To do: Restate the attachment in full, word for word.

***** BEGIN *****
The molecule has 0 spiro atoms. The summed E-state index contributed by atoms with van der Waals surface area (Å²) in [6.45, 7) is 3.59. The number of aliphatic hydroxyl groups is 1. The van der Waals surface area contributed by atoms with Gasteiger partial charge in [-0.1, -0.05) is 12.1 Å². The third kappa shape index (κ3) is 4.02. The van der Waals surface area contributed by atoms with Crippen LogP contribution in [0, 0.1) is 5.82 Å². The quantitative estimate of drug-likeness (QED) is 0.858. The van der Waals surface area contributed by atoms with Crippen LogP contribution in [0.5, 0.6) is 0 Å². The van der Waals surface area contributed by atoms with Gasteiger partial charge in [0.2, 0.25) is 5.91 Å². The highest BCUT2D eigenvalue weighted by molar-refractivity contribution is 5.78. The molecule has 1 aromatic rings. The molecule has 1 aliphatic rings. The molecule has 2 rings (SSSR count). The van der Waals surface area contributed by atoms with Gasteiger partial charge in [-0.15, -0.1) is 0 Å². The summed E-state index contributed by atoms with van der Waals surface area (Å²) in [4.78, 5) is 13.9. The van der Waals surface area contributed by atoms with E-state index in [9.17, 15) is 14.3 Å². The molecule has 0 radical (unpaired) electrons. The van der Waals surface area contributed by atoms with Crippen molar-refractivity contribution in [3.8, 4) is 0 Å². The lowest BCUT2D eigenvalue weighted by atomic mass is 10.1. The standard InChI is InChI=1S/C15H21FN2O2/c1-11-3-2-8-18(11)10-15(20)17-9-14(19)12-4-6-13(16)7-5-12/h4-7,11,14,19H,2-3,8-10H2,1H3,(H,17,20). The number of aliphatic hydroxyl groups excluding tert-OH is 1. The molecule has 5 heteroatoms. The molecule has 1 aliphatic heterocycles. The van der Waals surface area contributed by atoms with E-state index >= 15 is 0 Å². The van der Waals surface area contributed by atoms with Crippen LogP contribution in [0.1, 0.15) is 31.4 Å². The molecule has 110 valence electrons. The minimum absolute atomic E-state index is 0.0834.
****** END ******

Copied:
The molecule has 0 spiro atoms. The summed E-state index contributed by atoms with van der Waals surface area (Å²) in [6.45, 7) is 3.59. The number of aliphatic hydroxyl groups is 1. The van der Waals surface area contributed by atoms with Gasteiger partial charge in [-0.1, -0.05) is 12.1 Å². The third kappa shape index (κ3) is 4.02. The van der Waals surface area contributed by atoms with Crippen LogP contribution in [0, 0.1) is 5.82 Å². The quantitative estimate of drug-likeness (QED) is 0.858. The van der Waals surface area contributed by atoms with Crippen LogP contribution in [0.5, 0.6) is 0 Å². The van der Waals surface area contributed by atoms with Gasteiger partial charge in [0.2, 0.25) is 5.91 Å². The highest BCUT2D eigenvalue weighted by molar-refractivity contribution is 5.78. The molecule has 1 aromatic rings. The molecule has 1 aliphatic rings. The molecule has 2 rings (SSSR count). The van der Waals surface area contributed by atoms with Gasteiger partial charge in [-0.15, -0.1) is 0 Å². The summed E-state index contributed by atoms with van der Waals surface area (Å²) in [4.78, 5) is 13.9. The van der Waals surface area contributed by atoms with E-state index in [9.17, 15) is 14.3 Å². The molecule has 0 radical (unpaired) electrons. The van der Waals surface area contributed by atoms with Crippen molar-refractivity contribution in [3.8, 4) is 0 Å². The lowest BCUT2D eigenvalue weighted by atomic mass is 10.1. The standard InChI is InChI=1S/C15H21FN2O2/c1-11-3-2-8-18(11)10-15(20)17-9-14(19)12-4-6-13(16)7-5-12/h4-7,11,14,19H,2-3,8-10H2,1H3,(H,17,20). The number of aliphatic hydroxyl groups excluding tert-OH is 1. The molecule has 5 heteroatoms. The molecule has 1 aliphatic heterocycles. The van der Waals surface area contributed by atoms with E-state index >= 15 is 0 Å². The van der Waals surface area contributed by atoms with Crippen LogP contribution in [0.1, 0.15) is 31.4 Å². The molecule has 110 valence electrons. The minimum absolute atomic E-state index is 0.0834.